Netivot Shalom on the Pedophile Crisis

Netivot Shalom on the Pedophile Crisis

Over the past few weeks, I have been feeling like Hashem has been guiding me through this whole pedophile crisis maze by sending me to exactly the books and classes and people to tell me the things I need to hear right now…

And then this morning my dear chavruta Efrat and I cracked open our Netivot Shalom on Parshat Noach, and were quite blown away to see that once again, it seems, Hashem was speaking directly to us and the reality of Nachlaot 2011.

The Netivot Shalom provides advice for people surrounded by evil and perversity and violence, just like the generation of the flood (and just like us Nachlaoters today).

The Netivot Shalom instructs a person in such a Flood/Nachlaot-like situation to save him or herself by taking refuge in an Ark, just like Noah.

So what is our ark today? The ark, the Netivot Shalom explains, is several things:

The ark is Shabbat. So we must take refuge in the holiness and light-filled reality of Shabbat, “and through its strength every Jew will be saved from all situations similar to the generation of the flood.”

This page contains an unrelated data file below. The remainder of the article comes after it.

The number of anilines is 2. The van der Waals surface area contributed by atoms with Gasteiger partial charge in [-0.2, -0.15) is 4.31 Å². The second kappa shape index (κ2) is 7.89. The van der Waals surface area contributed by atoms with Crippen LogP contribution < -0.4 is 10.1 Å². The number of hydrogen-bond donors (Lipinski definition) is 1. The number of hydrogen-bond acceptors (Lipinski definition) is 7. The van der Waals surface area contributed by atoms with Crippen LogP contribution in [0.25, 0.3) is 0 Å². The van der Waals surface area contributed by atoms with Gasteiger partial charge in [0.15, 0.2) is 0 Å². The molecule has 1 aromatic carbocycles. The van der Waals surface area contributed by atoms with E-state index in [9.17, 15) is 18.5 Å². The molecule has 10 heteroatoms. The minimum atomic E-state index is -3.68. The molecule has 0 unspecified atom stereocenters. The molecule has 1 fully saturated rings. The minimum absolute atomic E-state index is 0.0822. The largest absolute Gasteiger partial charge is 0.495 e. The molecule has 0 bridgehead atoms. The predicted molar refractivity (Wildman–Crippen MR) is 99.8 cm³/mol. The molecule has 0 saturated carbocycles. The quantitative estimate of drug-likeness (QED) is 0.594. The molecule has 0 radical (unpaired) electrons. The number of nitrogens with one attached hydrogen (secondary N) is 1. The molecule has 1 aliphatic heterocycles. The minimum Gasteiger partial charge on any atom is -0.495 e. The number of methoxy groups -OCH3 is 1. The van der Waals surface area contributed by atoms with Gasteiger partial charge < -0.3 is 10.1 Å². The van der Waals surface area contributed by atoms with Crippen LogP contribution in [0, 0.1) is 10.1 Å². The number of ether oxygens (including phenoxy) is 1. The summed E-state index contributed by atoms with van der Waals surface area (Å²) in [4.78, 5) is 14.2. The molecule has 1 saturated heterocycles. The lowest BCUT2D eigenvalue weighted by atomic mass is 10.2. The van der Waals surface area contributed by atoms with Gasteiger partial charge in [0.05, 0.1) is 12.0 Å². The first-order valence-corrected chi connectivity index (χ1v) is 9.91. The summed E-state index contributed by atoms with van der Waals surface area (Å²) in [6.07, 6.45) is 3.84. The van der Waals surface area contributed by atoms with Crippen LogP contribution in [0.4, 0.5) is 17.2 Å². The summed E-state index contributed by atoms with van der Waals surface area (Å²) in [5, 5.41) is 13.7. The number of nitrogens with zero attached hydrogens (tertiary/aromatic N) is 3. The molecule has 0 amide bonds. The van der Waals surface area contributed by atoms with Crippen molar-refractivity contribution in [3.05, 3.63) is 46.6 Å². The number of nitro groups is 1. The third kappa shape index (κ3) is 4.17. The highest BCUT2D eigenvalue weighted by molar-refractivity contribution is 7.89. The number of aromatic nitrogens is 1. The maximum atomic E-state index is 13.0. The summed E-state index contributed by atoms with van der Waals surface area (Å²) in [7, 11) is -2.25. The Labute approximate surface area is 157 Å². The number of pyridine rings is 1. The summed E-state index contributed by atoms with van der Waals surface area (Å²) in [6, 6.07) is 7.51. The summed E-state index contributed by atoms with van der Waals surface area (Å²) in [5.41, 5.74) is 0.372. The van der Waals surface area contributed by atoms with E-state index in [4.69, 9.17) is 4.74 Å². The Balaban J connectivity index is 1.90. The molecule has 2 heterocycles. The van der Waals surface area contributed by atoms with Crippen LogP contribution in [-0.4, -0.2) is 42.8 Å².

The ark is the Torah. So we must learn Torah with extra love and passion. This Torah learning will be “a corner of purity protected from all of the corruption, where a Jew can be elevated to Hashem.”

The ark is Jewish unity. When good people come together with love and acts of kindness for one another “good things are born… The fact that good people are united strengthens the force of good.”

Finally, the ark is the “Kusta D’Chayuta.” I tried to look up the meaning of this phrase, and instead of the two-word definition I expected, I discovered an entire article written in an attempt to define this deep Kabbalistic concept. “Kusta d’Chayuta,” it seems, means filling ourselves with faith and accepting our heartbreak over the world’s brokenness and maintaining hope for redemption, despite the darkness so thick all around us that we think the light will never be able to break through ever again.

In other words, when evil comes knocking, all I want to do is hide like a turtle pulling himself inside his shell.

But the Jewish response to darkness is to fill myself and the world with as much light as I am able– the light of Shabbat, the light of Torah, the light of Jewish unity and acts of kindness, the light of faith and hope.

Photo courtesy of Ora Wiberg

One comment

  1. It seems kusta dechayuta is translated as “גרעין חיות”, which doesn’t have a good translation into English, because language reflects the culture it serves…but is probably most similar to “life force”.

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